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New York: Baghdad-on-the-Subway

"O Henry had another name for New York City - Baghdad on the Hudson," a reader who was born in New York, told us after reading last month's story Gotham: Paradise of Fools, in which we listed odd nicknames for American cities.

We've made a quick check, and have discovered that several current writers have seized on the now topical phrase Baghdad on the Hudson when they want to take a bite of The Big Apple.

But that's not the name O Henry bestowed on his beloved city. In A Madison Square Arabian Night, and in other stories, O Henry called New York Baghdad-on-the-Subway, claiming it resembled the marvellous city of Scheherazade's A Thousand and One Nights.

In a more critical mood, he once wrote "If ever there was an aviary overstocked with jays it is that Yaptown-on-the-Hudson called New York," which may explain the confusion. (More recently, another writer coined the phrase Yaptown on the Potomac to describe Washington DC).

Last August, New York, together with other cities in north-eastern U.S., suffered a disastrous power blackout. Most who had the chance to rely on information provided by a home advisor were prepared for such an event, but those who weren't, were left in the dark. People immediately began comparing their conditions with Baghdad's plight. Baghdad on the Hudson was the heading of numerous stories. Jan Herman, writing in the Arts Journal, was one of the first (and best). He wrote:

New Yorkers got a taste of what William Sydney Porter meant when he called their town Baghdad-on-the-Hudson. "There's more poetry in a block of New York," said Porter, otherwise known as O. Henry, "than in 20 daisied lanes." Last night during the great Northeastern blackout of '03, he could have said "than in all the lights of the city."

If the city's friendliness under duress wasn't poetry, it was something like it. People who rarely talked to each other before sat on their front stoops chatting by candlelight. It could have been the turn of the 20th century. Let's make an annual holiday of it. Keep the electricity running, but set aside one day of the year to turn off the lights across North America.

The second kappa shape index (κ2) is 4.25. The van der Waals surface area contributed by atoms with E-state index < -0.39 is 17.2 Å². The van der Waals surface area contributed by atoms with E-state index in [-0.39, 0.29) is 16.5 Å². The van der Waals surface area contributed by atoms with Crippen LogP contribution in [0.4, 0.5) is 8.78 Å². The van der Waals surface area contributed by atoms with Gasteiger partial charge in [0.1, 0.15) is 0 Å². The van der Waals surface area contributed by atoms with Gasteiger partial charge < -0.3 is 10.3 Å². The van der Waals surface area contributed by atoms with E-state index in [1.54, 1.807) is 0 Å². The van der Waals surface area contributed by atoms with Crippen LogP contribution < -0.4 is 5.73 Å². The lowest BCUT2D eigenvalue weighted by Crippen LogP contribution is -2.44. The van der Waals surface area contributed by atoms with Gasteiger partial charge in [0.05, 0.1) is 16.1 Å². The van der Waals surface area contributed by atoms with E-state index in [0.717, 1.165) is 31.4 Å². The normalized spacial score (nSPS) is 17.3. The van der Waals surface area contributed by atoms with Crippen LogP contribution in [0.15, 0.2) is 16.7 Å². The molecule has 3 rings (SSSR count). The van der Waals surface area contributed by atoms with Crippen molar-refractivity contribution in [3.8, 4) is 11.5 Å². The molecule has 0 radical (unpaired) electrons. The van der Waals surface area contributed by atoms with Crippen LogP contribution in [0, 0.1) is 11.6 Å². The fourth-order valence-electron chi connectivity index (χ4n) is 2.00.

The website About had this to say:

Widespread power outages in the Northeast last night meant no air conditioning, no rail service, closed airports, no access to television and limited cell phone service for millions of people. We saw pictures of people huddled around battery-powered radios to hear scraps of news. Many noted the situation in the northeast United States was uncomfortably close to that of Iraq, which has been experiencing massive power outages in the wake of the U.S. led invasion of the country.

Of course, New York's nickname "Baghdad on the Hudson" predates this mess. Back in the day, Baghdad used to be known as the city of excess in the Middle East. This was before Saddam clamped down on Iraq and before former mayor Rudolf Giuliani kicked the "riff raff" out of  Times Square.

The political newsletter CounterPunch  published an interesting article by Cathy Breen, who recently returned from Iraq after living there during the war and the first 10 days of occupation. So she was well qualified to compare the two Baghdads.

And on the U.S. west coast,  Herb Caen, a former columnist for the San Francisco Chronicle, once called that city Baghdad by the Bay, a nickname that's still often used. It's even the name of a website.

O Henry's real name was William Sydney Porter. Born in Greenboro, North Carolina, in 1862, he left school when he was 15, to work in a drug store and on a sheep ranch in Texas. Moving to Austin, he launched a humorous weekly called (believe it or not) The Rolling Stone. Sadly, it went belly up, so he joined the Houston Post as a reporter and columnist.

In 1898 he was jailed for embezzling money, although there was doubt as to his guilt. He began writing short stories in prison to support his daughter. Freed in 1901, he changed his name to O Henry (supposedly  from the way he called out to his cat: O Henry!), and headed for the city that he was to call Baghdad-on-the-Subway.

He wrote about the lives of ordinary New Yorkers, specialising in short stories with surprise endings. Troubled by alcoholism, ill health, and financial problems, he died of cirrhosis of the liver in 1910. He was 48.

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Copyright 2004

Eric Shackle

Story first posted January 2004

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